Thailand’s global reputation isn’t great when it comes to environmentalism. While it’s not as bad as some nations (China, USA, for example), the recent economic upsurge has brought a plethora of environmental issues in its wake. Illegal logging is a particular problem, as is development on formerly pristine habitat. However, there is good news! The attitudes of ordinary Thai people – as well as that of late, great monarch King Bhumibol – are staunchly pro-environment. And often, where the people lead, the nation as a whole follows. A green movement is gathering strength in Thailand, encouraging people to transform their latent pro-environment feelings into practical action. And Chiang Mai is at the forefront of this movement.
In fairness, Chiang Mai has a distinct advantage in the renewable energy game. It is sitting on a literal hotbed of geothermal potential, and has plenty of sunshine to take advantage of. Chiang Mai is not like the cold and dark like places in the UK for example, whose renewable energy options are rather more limited. In recent years, Chiang Mai and its citizens have been taking increasing advantage of the abundant renewable resources available.
The Phi Suea House was built in Chiang Mai in 2015. It uses the world’s very first self-recharging renewable energy system, allowing the house to run continuously from solar power via hydrogen energy storage. The house was unveiled during a solar eclipse, allowing its developers to demonstrate how no sunshine is no problem for this power-storing system. It’s generated a lot of global interest (alongside all of that lovely, perpetual energy), and has put Chiang Mai on the map as a global powerhouse (excuse the pun) for renewables. In addition to this, the Fang geothermal energy plant in Chiang Mai is similarly leading the way for this brand of renewable energy in Thailand. Thailand is in general seeking to move away from fossil fuel reliance, towards cleaner, more renewable forms of energy. Chiang Mai’s very own geothermal plant has thus come under approving scrutiny from the government and energy companies – who are even now working on Fang-based models to expand geothermal energy production all over Thailand.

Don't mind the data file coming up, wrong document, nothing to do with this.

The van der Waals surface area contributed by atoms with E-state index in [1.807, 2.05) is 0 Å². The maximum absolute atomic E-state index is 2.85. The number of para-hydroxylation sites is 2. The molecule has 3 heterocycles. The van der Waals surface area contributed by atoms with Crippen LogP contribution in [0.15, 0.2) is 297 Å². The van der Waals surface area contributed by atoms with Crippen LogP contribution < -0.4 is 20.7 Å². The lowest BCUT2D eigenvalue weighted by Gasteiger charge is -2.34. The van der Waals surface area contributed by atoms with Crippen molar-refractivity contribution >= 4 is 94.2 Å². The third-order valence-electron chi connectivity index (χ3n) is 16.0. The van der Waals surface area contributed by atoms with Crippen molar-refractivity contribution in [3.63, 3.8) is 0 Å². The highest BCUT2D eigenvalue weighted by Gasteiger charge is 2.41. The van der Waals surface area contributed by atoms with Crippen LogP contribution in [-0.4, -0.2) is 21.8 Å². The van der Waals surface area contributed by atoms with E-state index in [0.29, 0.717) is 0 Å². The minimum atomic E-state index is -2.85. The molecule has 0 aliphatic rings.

The traffic situation in Thailand often seems to be at odds with a general ‘green’ outlook. It’s true that the roads are crowded, and the traffic pollution hangs thick on the air in places like Bangkok. In recent years, however, a growing group of Chiang Mai residents have begun to buck this trend. The nature of the traffic on the roads may put some cyclists off – but the burgeoning Chiang Mai cycling community does not let this deter them! Chiang Mai sits in a reasonably flat valley, making it ideal for cyclists, whatever their fitness level. Over the last couple of years, cyclists have become an increasingly common sight on Chiang Mai’s roads, with cycling clubs and events popping up all over the place. Competitive cyclists even come to Chiang Mai to train, drawn by the increasingly impressive facilities for cyclists, and growing cycling culture. Needless to say, cycling is excellent for physical health, as well as providing an engaging hobby – both reasons why many have taken it up. However, a lot of our new cyclists are turning to bicycles as a means of reducing their carbon footprint. Once again, Chiang Mai demonstrates its green credentials!
Recycling is, admittedly, a bit of an issue here. A lot of people will go out of their way to keep the rest of their lives ‘green’, but completely lose the plot when it comes to their trash. Littering is a perpetual bugbear for the city authorities, and little is done on either a municipal or domestic level to sort and recycle garbage. However, that’s not to say that Chiang Mai residents are not aware of the problem. As covered by Citylife before, the people of Chiang Mai do know that recycling is environmentally friendly and – when given the opportunity to do so – will happily take their garbage to be sorted and recycled. There are recycling facilities which will sort through and deal with recyclable trash for a price, and many people do take advantage of their service. However, rolling this kind of thing out on a municipal level is something which is yet to occur.